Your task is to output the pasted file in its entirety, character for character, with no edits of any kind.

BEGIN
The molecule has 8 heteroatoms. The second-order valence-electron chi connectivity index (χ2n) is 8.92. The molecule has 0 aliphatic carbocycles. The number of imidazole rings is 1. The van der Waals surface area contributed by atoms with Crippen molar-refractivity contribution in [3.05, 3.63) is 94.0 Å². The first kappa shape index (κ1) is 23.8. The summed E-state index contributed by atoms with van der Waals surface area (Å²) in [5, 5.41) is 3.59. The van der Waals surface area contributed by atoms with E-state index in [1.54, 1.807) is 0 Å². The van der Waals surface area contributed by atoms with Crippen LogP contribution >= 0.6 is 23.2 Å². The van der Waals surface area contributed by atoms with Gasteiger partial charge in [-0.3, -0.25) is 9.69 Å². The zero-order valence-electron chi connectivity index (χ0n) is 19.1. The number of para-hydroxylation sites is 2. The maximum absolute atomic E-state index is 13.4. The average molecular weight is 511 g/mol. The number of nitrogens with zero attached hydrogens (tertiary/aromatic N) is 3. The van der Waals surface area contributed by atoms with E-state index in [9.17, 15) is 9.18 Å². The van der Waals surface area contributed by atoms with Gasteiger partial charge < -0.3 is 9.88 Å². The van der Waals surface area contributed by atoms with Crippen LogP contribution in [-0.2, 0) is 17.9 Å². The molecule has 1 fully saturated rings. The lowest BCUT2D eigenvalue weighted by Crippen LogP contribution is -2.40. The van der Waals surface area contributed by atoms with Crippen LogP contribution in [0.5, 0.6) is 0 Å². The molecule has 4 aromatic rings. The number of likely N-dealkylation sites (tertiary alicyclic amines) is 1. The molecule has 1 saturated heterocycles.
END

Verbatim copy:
The molecule has 8 heteroatoms. The second-order valence-electron chi connectivity index (χ2n) is 8.92. The molecule has 0 aliphatic carbocycles. The number of imidazole rings is 1. The van der Waals surface area contributed by atoms with Crippen molar-refractivity contribution in [3.05, 3.63) is 94.0 Å². The first kappa shape index (κ1) is 23.8. The summed E-state index contributed by atoms with van der Waals surface area (Å²) in [5, 5.41) is 3.59. The van der Waals surface area contributed by atoms with E-state index in [1.54, 1.807) is 0 Å². The van der Waals surface area contributed by atoms with Crippen LogP contribution >= 0.6 is 23.2 Å². The van der Waals surface area contributed by atoms with Gasteiger partial charge in [-0.3, -0.25) is 9.69 Å². The zero-order valence-electron chi connectivity index (χ0n) is 19.1. The number of para-hydroxylation sites is 2. The maximum absolute atomic E-state index is 13.4. The average molecular weight is 511 g/mol. The number of nitrogens with zero attached hydrogens (tertiary/aromatic N) is 3. The van der Waals surface area contributed by atoms with E-state index in [9.17, 15) is 9.18 Å². The van der Waals surface area contributed by atoms with Gasteiger partial charge < -0.3 is 9.88 Å². The van der Waals surface area contributed by atoms with Crippen LogP contribution in [-0.2, 0) is 17.9 Å². The molecule has 1 fully saturated rings. The lowest BCUT2D eigenvalue weighted by Crippen LogP contribution is -2.40. The van der Waals surface area contributed by atoms with Crippen LogP contribution in [0.5, 0.6) is 0 Å². The molecule has 4 aromatic rings. The number of likely N-dealkylation sites (tertiary alicyclic amines) is 1. The molecule has 1 saturated heterocycles.